• Asset Class Social Housingwww.redington.co.uk 4or more) since the new Basel III regime will force them to hold extra capital for long-term debts andwill also seem them incur a capital charge for illiquid assets. In addition to capital costs, banks haveseen significant increases in the cost of their own balance sheet financing.Because of this, Housing Associations have started to explore new sources of finance. We believethat pension funds could be the ideal capital provider for Housing Associations and that there is anatural alignment of interest inherent in the relationship.The New ModelsThere are a number of different models that Housing Associations are now exploring and whichrepresent opportunities for UK pension funds. Each of these presents a different opportunity to apension fund with different risk profiles and pay-off structures. Whilst these are new approaches,two asset managers are already pioneering funds that use the first two approaches. In this paper wetherefore focus more on a third and evolving approach.1.b. Long-Dated Index-Linked DebtOne approach for Housing Associations is to issue long-dated inflation-linked debt which pensionfunds can invest in. This debt can be secured against the Housing Associations property portfolio.Housing Associations receive rents that are linked to RPI. Since they are in receipt of inflation-linkedcash flows they can reduce inflation risk by linking the debt coupon repayments to inflation. It isalso possible that such inflation can be capped (e.g. at 5%) to better match a pension fund’sliabilities.Unfortunately, some Housing Associations potentially have limited scope to issue new debt. Theirgrant income, due to be significantly cut, was a key source of income for them to meet couponrepayments. Any Housing Associations that have reached their maximum balance sheet gearing levelwill not be able to go down this route and may need to look for an off balance sheet solution.M&G have launched and are in the process of attracting capital to a new social housing fund thatwill be looking to provide institutional investors with access to inflation-linked debt issued byHousing Associations.1.c. Sale and LeasebackIn a sale and leaseback arrangement, an investor (e.g. a pension fund) agrees to purchase a group ofexisting homes from a Housing Association and then leases them back to the Housing Association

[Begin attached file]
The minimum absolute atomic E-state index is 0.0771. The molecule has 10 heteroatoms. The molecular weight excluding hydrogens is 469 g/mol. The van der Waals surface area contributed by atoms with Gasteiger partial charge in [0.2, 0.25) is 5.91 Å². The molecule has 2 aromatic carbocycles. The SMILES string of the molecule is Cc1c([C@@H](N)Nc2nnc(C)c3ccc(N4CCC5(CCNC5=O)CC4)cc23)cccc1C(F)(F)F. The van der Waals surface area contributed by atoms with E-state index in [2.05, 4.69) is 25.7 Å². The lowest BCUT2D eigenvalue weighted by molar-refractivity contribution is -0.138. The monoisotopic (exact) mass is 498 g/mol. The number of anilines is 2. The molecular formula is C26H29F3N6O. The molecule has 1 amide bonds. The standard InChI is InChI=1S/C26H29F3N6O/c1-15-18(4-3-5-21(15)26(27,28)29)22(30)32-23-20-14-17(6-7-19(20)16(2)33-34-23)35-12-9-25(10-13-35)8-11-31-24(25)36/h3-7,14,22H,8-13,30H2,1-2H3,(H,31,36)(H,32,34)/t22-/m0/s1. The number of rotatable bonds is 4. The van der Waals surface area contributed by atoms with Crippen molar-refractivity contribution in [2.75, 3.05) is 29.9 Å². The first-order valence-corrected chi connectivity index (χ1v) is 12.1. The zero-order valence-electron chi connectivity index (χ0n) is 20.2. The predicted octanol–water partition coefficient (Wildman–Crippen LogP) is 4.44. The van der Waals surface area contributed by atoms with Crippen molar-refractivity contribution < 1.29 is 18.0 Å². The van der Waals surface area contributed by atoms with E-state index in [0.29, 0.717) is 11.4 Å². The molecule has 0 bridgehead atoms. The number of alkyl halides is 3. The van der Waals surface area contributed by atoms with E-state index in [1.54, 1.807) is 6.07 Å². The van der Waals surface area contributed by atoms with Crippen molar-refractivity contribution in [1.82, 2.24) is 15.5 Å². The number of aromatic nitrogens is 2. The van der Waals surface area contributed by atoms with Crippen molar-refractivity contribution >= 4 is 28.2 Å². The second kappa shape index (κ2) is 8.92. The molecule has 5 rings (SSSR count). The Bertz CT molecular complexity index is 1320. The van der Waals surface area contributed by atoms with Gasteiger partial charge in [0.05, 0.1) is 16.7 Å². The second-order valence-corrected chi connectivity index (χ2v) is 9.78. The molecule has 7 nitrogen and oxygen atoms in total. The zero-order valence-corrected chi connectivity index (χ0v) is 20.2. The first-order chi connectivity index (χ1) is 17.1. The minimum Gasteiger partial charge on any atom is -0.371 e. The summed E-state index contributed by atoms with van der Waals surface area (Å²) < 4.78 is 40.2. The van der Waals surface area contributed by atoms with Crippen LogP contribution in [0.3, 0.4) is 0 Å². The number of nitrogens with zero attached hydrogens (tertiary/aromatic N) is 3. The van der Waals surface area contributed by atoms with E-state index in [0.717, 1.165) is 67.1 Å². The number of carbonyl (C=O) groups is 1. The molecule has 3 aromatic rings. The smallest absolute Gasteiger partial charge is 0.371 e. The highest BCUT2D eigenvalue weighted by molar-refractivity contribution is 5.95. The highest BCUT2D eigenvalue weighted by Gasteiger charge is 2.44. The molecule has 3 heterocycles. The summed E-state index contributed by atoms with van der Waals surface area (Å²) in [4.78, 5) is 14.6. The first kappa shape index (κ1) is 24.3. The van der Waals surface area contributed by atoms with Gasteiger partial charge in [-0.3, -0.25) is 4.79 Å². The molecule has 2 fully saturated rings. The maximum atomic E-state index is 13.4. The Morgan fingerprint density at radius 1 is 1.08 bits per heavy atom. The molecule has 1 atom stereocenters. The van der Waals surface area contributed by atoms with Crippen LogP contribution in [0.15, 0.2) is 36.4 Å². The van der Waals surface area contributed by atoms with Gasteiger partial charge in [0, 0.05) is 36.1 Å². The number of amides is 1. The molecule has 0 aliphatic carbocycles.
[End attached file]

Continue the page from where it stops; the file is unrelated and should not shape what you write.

• Asset Class Social Housingwww.redington.co.uk 5over a long period, typically 30 - 50 years. At the end of the lease, the ownership of the buildingsmay revert to the Housing Association with the pension fund receiving an amortization of the capitalvalue over the term of the lease. Lease arrangements can be set up to increase in line with inflationto provide pension funds with cash flows that match the behaviour of their liabilities.However, one of the problems with this model is that sale and leaseback agreements count as afinancial liability on a Housing Association’s balance sheet. This model is therefore potentially notsuitable for Housing Associations that have limited capacity to add further borrowing to theirbalance sheet.There is also a regulatory risk facing Housing Associations which agree to lock into a lease indexed toRPI. Social Housing rental increases are currently subject to statutory increases of RPI +0.5%.However, there is no guarantee that this policy will continue in the future. If, in the future, theindexation of rental income was changed to increase at CPI or some other measure, HousingAssociations which had locked into RPI could face large basis mismatches between their lease costsand rental income.Aviva Investors have set up a new social housing fund as part of their REaLM Funds (ReturnEnhancing and Liability Matching). The fund will make unleveraged investments in Social Housingthrough sale and leaseback agreements with Housing Associations.1.d. Development PartnershipSome Housing Associations have reached their maximum level of balance sheet leverage and, as aresult, are looking for investors who can make equity investments in new development projects.Social housing development projects can have many of the same characteristics as infrastructuredevelopments and could be an attractive way for pension funds to access real returns with asignificant yield pick-up. Getting involved in the development stages of a building project brings withit a lot of extra risks not found in debt or sale and leaseback arrangements. However, it also bringsthe potentially higher returns associated with development. This could happen in two ways:1. Full Development Partnership – Pension fund provides development capital from the outset ofthe project.2. Forward Sale – Pension fund enters an agreement with Housing Association to provide equityinvestment once the development has completed.Typically, a Special Purpose Vehicle (SPV) would be set up to allow the pension fund and HousingAssociation to work together in a structure that ring-fences the project and limits liability to bothparties. The level of equity involvement from both sides can vary. The pension fund can become thesole equity investor, providing 100% of the capital or there can be a joint equity investment by both